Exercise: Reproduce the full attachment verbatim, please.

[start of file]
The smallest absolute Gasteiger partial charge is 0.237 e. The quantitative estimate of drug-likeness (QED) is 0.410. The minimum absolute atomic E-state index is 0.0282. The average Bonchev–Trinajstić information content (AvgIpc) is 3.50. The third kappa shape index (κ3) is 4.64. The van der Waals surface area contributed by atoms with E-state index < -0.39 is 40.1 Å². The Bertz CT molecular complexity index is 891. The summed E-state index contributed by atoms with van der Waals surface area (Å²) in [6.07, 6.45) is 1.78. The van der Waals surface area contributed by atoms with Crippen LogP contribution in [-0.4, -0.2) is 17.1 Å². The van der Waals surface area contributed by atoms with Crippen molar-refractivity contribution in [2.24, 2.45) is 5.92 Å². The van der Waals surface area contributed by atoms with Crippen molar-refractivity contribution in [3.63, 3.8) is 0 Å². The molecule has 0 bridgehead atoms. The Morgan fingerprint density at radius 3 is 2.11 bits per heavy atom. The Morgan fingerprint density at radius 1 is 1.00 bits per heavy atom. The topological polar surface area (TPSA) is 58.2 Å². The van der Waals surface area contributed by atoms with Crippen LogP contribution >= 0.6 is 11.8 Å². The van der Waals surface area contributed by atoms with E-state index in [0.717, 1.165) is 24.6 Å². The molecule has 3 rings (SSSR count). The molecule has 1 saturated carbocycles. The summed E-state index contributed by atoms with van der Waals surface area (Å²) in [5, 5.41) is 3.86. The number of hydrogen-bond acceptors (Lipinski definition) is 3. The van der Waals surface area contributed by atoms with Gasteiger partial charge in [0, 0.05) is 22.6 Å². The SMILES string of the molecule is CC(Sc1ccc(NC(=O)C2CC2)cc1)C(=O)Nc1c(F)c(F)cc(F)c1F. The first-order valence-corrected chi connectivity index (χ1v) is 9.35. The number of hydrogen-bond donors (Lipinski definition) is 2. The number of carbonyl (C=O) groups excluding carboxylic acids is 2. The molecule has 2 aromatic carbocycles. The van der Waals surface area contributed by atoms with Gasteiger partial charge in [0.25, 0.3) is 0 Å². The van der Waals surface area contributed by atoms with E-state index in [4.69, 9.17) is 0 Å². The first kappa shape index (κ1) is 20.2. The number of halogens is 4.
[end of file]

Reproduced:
The smallest absolute Gasteiger partial charge is 0.237 e. The quantitative estimate of drug-likeness (QED) is 0.410. The minimum absolute atomic E-state index is 0.0282. The average Bonchev–Trinajstić information content (AvgIpc) is 3.50. The third kappa shape index (κ3) is 4.64. The van der Waals surface area contributed by atoms with E-state index < -0.39 is 40.1 Å². The Bertz CT molecular complexity index is 891. The summed E-state index contributed by atoms with van der Waals surface area (Å²) in [6.07, 6.45) is 1.78. The van der Waals surface area contributed by atoms with Crippen LogP contribution in [-0.4, -0.2) is 17.1 Å². The van der Waals surface area contributed by atoms with Crippen molar-refractivity contribution in [2.24, 2.45) is 5.92 Å². The van der Waals surface area contributed by atoms with Crippen molar-refractivity contribution in [3.63, 3.8) is 0 Å². The molecule has 0 bridgehead atoms. The Morgan fingerprint density at radius 3 is 2.11 bits per heavy atom. The Morgan fingerprint density at radius 1 is 1.00 bits per heavy atom. The topological polar surface area (TPSA) is 58.2 Å². The van der Waals surface area contributed by atoms with Crippen LogP contribution >= 0.6 is 11.8 Å². The van der Waals surface area contributed by atoms with E-state index in [0.717, 1.165) is 24.6 Å². The molecule has 3 rings (SSSR count). The molecule has 1 saturated carbocycles. The summed E-state index contributed by atoms with van der Waals surface area (Å²) in [5, 5.41) is 3.86. The number of hydrogen-bond acceptors (Lipinski definition) is 3. The van der Waals surface area contributed by atoms with Gasteiger partial charge in [0, 0.05) is 22.6 Å². The SMILES string of the molecule is CC(Sc1ccc(NC(=O)C2CC2)cc1)C(=O)Nc1c(F)c(F)cc(F)c1F. The first-order valence-corrected chi connectivity index (χ1v) is 9.35. The number of hydrogen-bond donors (Lipinski definition) is 2. The number of carbonyl (C=O) groups excluding carboxylic acids is 2. The molecule has 2 aromatic carbocycles. The van der Waals surface area contributed by atoms with Gasteiger partial charge in [0.25, 0.3) is 0 Å². The van der Waals surface area contributed by atoms with E-state index in [4.69, 9.17) is 0 Å². The first kappa shape index (κ1) is 20.2. The number of halogens is 4.